Hyderabad is the capital and largest city of the Indian state of Telangana and the de jure capital of Andhra Pradesh. Occupying 625 square kilometres (241 sq mi) along the banks of the Musi River, it is located on the Deccan Plateau in the northern part of South India. With an average altitude of 542 metres (1,778 ft), much of Hyderabad is situated on hilly terrain around artificial lakes, including the Hussain Sagar lake, predating the city's founding, in the north of the city centre. According to the 2011 Census of India, Hyderabad is the fourth-most populous city in India with a population of 6.9 million residents within the city limits, and has a population of 9.7 million residents in the metropolitan region, making it the sixth-most populous metropolitan area in India. With an output of US$74 billion, Hyderabad has the fifth-largest urban economy in India.
Muhammad Quli Qutb Shah established Hyderabad in 1591 to extend the capital beyond the fortified Golconda. In 1687, the city was annexed by the Mughals. In 1724, Mughal governor Nizam Asaf Jah I declared his sovereignty and founded the Asaf Jahi dynasty, also known as the Nizams. Hyderabad served as the imperial capital of the Asaf Jahis from 1769 to 1948. As capital of the princely state of Hyderabad, the city housed the British Residency and cantonment until Indian independence in 1947. Hyderabad was integrated into the Indian Union in 1948 and continued as a capital of Hyderabad State (1948–56). After the introduction of the States Reorganisation Act of 1956, Hyderabad was made the capital of the newly-formed Andhra Pradesh. In 2014, Andhra Pradesh was bifurcated to form Telangana and Hyderabad became the joint capital of the two states with a transitional arrangement scheduled to end in 2024. Since 1956, the city has housed the winter office of the President of India.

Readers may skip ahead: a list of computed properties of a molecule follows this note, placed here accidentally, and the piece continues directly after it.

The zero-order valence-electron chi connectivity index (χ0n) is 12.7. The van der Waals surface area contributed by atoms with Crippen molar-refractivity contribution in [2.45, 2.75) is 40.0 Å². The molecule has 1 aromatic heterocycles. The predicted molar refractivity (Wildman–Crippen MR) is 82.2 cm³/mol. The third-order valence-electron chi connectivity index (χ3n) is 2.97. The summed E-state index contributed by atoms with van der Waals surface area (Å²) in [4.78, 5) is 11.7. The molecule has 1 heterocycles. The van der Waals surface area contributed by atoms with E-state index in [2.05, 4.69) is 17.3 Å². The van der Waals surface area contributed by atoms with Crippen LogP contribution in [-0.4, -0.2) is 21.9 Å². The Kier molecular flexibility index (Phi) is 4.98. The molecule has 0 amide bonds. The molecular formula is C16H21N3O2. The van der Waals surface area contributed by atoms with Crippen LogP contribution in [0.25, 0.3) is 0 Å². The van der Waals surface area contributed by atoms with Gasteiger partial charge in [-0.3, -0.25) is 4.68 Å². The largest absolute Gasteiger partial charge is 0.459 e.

Until the 19th century Hyderabad was known for the pearl industry and was nicknamed the "City of Pearls", and was the only Golconda Diamonds trading centre in the world. Many of the city's historical and traditional bazaars remain open. Hyderabad's central location between the Deccan Plateau and the Western Ghats, and industrialisation throughout the 20th century attracted major Indian research, manufacturing, educational and financial institutions. Since the 1990s, the city has emerged as an Indian hub of pharmaceuticals and biotechnology. The formation of special economic zones and HITEC City dedicated to information technology has encouraged leading multinationals to set up operations in Hyderabad.
Archaeologists excavating near the city have unearthed Iron Age sites that may date from 500 BCE. The region comprising modern Hyderabad and its surroundings was ruled by the Chalukya dynasty from 624 CE to 1075 CE. Following the dissolution of the Chalukya empire into four parts in the 11th century, Golconda came under the control of the Kakatiya dynasty from 1158, whose seat of power was at Warangal—148 km (92 mi) northeast of modern Hyderabad.